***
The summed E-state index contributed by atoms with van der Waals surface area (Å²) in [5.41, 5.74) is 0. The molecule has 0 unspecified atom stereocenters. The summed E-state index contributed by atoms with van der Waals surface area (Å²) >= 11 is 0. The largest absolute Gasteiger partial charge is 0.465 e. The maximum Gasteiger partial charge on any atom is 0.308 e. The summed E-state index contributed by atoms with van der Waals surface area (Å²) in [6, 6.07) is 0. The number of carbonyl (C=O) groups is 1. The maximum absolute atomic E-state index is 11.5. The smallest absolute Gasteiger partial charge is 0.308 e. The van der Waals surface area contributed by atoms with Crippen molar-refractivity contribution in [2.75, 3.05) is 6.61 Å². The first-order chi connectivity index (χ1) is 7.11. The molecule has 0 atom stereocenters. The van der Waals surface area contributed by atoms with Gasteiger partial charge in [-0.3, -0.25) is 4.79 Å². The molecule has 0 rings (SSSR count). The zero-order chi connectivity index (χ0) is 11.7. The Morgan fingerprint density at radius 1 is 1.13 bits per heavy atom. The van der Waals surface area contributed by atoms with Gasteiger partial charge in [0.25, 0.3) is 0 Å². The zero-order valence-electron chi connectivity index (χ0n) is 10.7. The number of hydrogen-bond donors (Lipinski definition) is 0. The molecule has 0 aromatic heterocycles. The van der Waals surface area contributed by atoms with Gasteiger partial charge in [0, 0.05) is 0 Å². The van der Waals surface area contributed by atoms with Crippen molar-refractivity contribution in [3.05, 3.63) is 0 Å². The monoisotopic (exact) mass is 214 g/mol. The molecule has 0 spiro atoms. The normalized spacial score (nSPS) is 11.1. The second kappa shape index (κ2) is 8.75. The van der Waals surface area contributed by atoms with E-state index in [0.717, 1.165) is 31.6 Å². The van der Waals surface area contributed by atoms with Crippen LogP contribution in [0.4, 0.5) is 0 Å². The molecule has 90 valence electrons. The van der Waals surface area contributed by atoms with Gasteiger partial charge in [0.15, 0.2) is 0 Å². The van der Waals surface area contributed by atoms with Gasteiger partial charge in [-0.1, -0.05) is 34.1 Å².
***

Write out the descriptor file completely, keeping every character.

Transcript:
The summed E-state index contributed by atoms with van der Waals surface area (Å²) in [5.41, 5.74) is 0. The molecule has 0 unspecified atom stereocenters. The summed E-state index contributed by atoms with van der Waals surface area (Å²) >= 11 is 0. The largest absolute Gasteiger partial charge is 0.465 e. The maximum Gasteiger partial charge on any atom is 0.308 e. The summed E-state index contributed by atoms with van der Waals surface area (Å²) in [6, 6.07) is 0. The number of carbonyl (C=O) groups is 1. The maximum absolute atomic E-state index is 11.5. The smallest absolute Gasteiger partial charge is 0.308 e. The van der Waals surface area contributed by atoms with Crippen molar-refractivity contribution in [2.75, 3.05) is 6.61 Å². The first-order chi connectivity index (χ1) is 7.11. The molecule has 0 atom stereocenters. The van der Waals surface area contributed by atoms with Gasteiger partial charge in [-0.3, -0.25) is 4.79 Å². The molecule has 0 rings (SSSR count). The zero-order chi connectivity index (χ0) is 11.7. The Morgan fingerprint density at radius 1 is 1.13 bits per heavy atom. The van der Waals surface area contributed by atoms with Gasteiger partial charge in [0.25, 0.3) is 0 Å². The zero-order valence-electron chi connectivity index (χ0n) is 10.7. The number of hydrogen-bond donors (Lipinski definition) is 0. The molecule has 0 aromatic heterocycles. The van der Waals surface area contributed by atoms with Gasteiger partial charge in [0, 0.05) is 0 Å². The van der Waals surface area contributed by atoms with Crippen molar-refractivity contribution in [3.05, 3.63) is 0 Å². The monoisotopic (exact) mass is 214 g/mol. The molecule has 0 spiro atoms. The normalized spacial score (nSPS) is 11.1. The second kappa shape index (κ2) is 8.75. The van der Waals surface area contributed by atoms with E-state index in [0.717, 1.165) is 31.6 Å². The van der Waals surface area contributed by atoms with Crippen LogP contribution in [0.4, 0.5) is 0 Å². The molecule has 90 valence electrons. The van der Waals surface area contributed by atoms with Gasteiger partial charge in [0.15, 0.2) is 0 Å². The van der Waals surface area contributed by atoms with Gasteiger partial charge in [-0.1, -0.05) is 34.1 Å².